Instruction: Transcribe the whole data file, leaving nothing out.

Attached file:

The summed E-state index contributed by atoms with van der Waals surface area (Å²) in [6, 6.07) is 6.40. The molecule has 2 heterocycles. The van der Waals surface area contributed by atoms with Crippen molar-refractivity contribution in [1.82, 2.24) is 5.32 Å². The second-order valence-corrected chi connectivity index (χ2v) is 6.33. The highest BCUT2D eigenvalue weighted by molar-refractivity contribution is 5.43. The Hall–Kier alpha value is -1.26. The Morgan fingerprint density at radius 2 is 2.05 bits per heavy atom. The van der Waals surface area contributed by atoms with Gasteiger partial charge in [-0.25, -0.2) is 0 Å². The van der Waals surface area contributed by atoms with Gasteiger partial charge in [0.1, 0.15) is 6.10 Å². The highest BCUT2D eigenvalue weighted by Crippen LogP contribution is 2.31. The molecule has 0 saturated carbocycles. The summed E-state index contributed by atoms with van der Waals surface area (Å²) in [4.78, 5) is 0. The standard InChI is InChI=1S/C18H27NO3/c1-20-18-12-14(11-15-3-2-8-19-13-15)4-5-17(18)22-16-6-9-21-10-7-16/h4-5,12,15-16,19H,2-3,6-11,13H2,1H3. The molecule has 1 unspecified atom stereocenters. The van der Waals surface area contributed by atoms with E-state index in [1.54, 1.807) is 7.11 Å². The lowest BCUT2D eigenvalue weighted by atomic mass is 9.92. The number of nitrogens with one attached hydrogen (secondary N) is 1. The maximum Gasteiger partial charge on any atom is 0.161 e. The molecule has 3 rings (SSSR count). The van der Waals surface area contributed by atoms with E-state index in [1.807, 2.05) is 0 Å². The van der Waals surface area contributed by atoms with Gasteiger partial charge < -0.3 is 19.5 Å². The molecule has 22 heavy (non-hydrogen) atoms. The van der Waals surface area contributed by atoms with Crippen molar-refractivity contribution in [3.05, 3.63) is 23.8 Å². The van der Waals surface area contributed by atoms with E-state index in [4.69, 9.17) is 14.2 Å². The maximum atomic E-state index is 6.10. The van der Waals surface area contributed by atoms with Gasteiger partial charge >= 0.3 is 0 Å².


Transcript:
The summed E-state index contributed by atoms with van der Waals surface area (Å²) in [6, 6.07) is 6.40. The molecule has 2 heterocycles. The van der Waals surface area contributed by atoms with Crippen molar-refractivity contribution in [1.82, 2.24) is 5.32 Å². The second-order valence-corrected chi connectivity index (χ2v) is 6.33. The highest BCUT2D eigenvalue weighted by molar-refractivity contribution is 5.43. The Hall–Kier alpha value is -1.26. The Morgan fingerprint density at radius 2 is 2.05 bits per heavy atom. The van der Waals surface area contributed by atoms with Gasteiger partial charge in [-0.25, -0.2) is 0 Å². The van der Waals surface area contributed by atoms with Gasteiger partial charge in [0.1, 0.15) is 6.10 Å². The highest BCUT2D eigenvalue weighted by Crippen LogP contribution is 2.31. The molecule has 0 saturated carbocycles. The summed E-state index contributed by atoms with van der Waals surface area (Å²) in [4.78, 5) is 0. The standard InChI is InChI=1S/C18H27NO3/c1-20-18-12-14(11-15-3-2-8-19-13-15)4-5-17(18)22-16-6-9-21-10-7-16/h4-5,12,15-16,19H,2-3,6-11,13H2,1H3. The molecule has 1 unspecified atom stereocenters. The van der Waals surface area contributed by atoms with E-state index in [1.54, 1.807) is 7.11 Å². The lowest BCUT2D eigenvalue weighted by atomic mass is 9.92. The number of nitrogens with one attached hydrogen (secondary N) is 1. The maximum Gasteiger partial charge on any atom is 0.161 e. The molecule has 3 rings (SSSR count). The van der Waals surface area contributed by atoms with E-state index in [1.807, 2.05) is 0 Å². The van der Waals surface area contributed by atoms with Gasteiger partial charge < -0.3 is 19.5 Å². The molecule has 22 heavy (non-hydrogen) atoms. The van der Waals surface area contributed by atoms with Crippen molar-refractivity contribution in [3.05, 3.63) is 23.8 Å². The van der Waals surface area contributed by atoms with E-state index in [4.69, 9.17) is 14.2 Å². The maximum atomic E-state index is 6.10. The van der Waals surface area contributed by atoms with Gasteiger partial charge >= 0.3 is 0 Å².